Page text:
DALTON, Ga.-Call it an epidemic of wannabe officers or the onslaught of macho men gone wrong.
Whitfield County authorities have arrested the third Dalton man in less than two weeks for posing as a police officer.
"I guess we have a lot of dream police - wannabes," Varnell Police Chief Lyle Grant said Friday. "I've never seen anything like it."
The first man, arrested March 15, wore a holstered Glock and handcuffs on his belt as he attempted to stop what turned out to be a police detective.
The second, arrested on March 23, flipped a toggle switch to activate blue lights when another car pulled in front of him. And the third man put his hands on hips and pulled back his jacket to show a police department-issued sport shirt after a store manager confronted him about shoplifting.
All have been booked into the Whitfield County Jail for impersonating an officer in what authorities are calling unprecedented, but unrelated, incidents.
Grant's officers arrested the third man on Wednesday after a call from the local Dollar General about a possible shoplifter. Gregory Lee Shepard, 40, of Dalton, was arrested in the incident.
The store manager told officers he noticed Shepard cutting open a package while inside the store, according to the Varnell police report. Shepard put down the items and walked outside, but the store manager followed and confronted him, the report states.
When the manager asked Shepard why he was cutting open packages, Shepard put his hands on his hips to pull back his jacket to reveal the Dalton Police Department emblem, according to the report. The black polo shirt also had the name of an officer on it.
The store manager told police that, before the incident, he saw Shepard put on the shirt and a camouflage jacket while he was sitting in his black Volkswagen Beetle outside the Dollar General.
Shepard also is charged with shoplifting for taking three cans of Axe spray and two cans of Febreeze.
Dalton police spokesman Bruce Frazier said the officer to whom the shirt was issued, Randy Patterson, resigned from the department in 2007. The department, which collects and inventories all police-issued items when an officer leaves, is trying to determine why the shirt was not taken, Frazier said.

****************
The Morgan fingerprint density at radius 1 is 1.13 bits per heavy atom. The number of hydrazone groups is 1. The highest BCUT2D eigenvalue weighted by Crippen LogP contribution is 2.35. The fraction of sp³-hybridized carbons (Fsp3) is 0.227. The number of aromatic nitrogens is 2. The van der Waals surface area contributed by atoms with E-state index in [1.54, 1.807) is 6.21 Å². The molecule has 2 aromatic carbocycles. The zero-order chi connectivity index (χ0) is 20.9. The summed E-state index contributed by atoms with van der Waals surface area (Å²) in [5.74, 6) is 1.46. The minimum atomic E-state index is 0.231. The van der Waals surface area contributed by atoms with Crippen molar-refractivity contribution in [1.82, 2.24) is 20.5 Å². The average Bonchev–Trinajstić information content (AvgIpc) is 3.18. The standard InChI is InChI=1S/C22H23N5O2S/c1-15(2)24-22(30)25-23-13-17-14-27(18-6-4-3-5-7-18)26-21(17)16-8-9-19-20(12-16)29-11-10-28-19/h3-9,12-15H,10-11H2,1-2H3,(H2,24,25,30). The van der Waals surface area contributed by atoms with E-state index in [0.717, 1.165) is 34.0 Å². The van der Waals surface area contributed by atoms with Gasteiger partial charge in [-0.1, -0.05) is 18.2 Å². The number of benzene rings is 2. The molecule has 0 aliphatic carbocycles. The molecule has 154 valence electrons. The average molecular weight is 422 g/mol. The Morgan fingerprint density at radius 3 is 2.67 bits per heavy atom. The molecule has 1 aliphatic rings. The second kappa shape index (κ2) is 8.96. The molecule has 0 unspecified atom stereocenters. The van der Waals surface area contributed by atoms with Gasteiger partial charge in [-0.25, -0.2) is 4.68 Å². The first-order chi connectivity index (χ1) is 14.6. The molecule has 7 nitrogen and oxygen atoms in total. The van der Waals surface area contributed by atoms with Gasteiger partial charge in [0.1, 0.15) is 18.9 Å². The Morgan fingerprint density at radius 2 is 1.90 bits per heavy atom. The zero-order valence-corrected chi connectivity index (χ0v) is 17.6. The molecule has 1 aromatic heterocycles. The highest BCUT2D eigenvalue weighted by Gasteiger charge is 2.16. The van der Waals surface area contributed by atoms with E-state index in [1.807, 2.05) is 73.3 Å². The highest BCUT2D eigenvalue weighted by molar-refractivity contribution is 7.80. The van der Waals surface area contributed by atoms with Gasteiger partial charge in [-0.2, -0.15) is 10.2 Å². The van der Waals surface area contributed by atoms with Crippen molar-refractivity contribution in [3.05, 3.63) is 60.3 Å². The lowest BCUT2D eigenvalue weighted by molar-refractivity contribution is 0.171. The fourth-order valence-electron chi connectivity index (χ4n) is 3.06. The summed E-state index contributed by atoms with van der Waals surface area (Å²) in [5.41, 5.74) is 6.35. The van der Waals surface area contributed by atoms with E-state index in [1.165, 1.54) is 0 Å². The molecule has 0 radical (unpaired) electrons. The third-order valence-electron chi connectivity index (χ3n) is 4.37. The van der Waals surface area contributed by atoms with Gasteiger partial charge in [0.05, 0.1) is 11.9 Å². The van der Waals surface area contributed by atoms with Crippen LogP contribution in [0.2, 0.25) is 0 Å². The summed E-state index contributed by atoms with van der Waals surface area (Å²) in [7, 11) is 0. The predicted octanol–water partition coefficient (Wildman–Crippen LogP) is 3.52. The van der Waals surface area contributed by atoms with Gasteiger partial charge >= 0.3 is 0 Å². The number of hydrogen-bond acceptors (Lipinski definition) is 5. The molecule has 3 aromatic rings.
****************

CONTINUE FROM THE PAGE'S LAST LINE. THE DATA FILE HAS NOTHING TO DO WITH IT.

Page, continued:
"If you would have told me we would arrest one person (for impersonating an officer) this year, I would have laughed," Frazier said. "But three - it's strange."
A Chattanooga security guard who lives in Dalton was arrested March 15 when he turned on his vehicle's strobe lights behind another car he thought "was not driving in a safe manner," according to a police report.
The driver of the other car was a Dalton police detective, who called in additional police officers.
James Dale Smith, 58, is charged with impersonating a law enforcement officer and fleeing to elude, the report states.
At the time of his arrest, Smith was driving a white Ford Crown Victoria with a "Police Interceptor" icon on the back and white strobe lights mounted along with police-style radio antennas.
He was wearing clothing similar to that of a police detective, had a Glock pistol in a belt holster, a security badge on his belt and a spare ammunition magazine and handcuffs in a holster. Smith had more bullets, gun products and eight sets of handcuffs in his trunk, according to the police report.
Jackie Plemons, 53, was arrested on March 23 for turning on blue lights when he was behind another car on the Dalton Bypass. He faces charges of impersonating an officer and having unauthorized lights, according to a police report of that incident.
The driver of the other car called police after Plemons drove up next to him in a red Ford Mustang and appeared to try to get him to race, according to the police report. Plemons told police he turned the lights on only to "say hi" and that he was not trying to spook the other driver, the report states.
Plemons had switches in his car that turned on extra fog lights, clear strobe lights that flashed in the grille and a blue light mounted on the bumper, according to the report.
Both men have been released on bond, according to the sheriff's office. They do not have court dates scheduled, according to Whitfield County Superior Court.
Information on whether Shepard had been released on bond was not available Friday afternoon.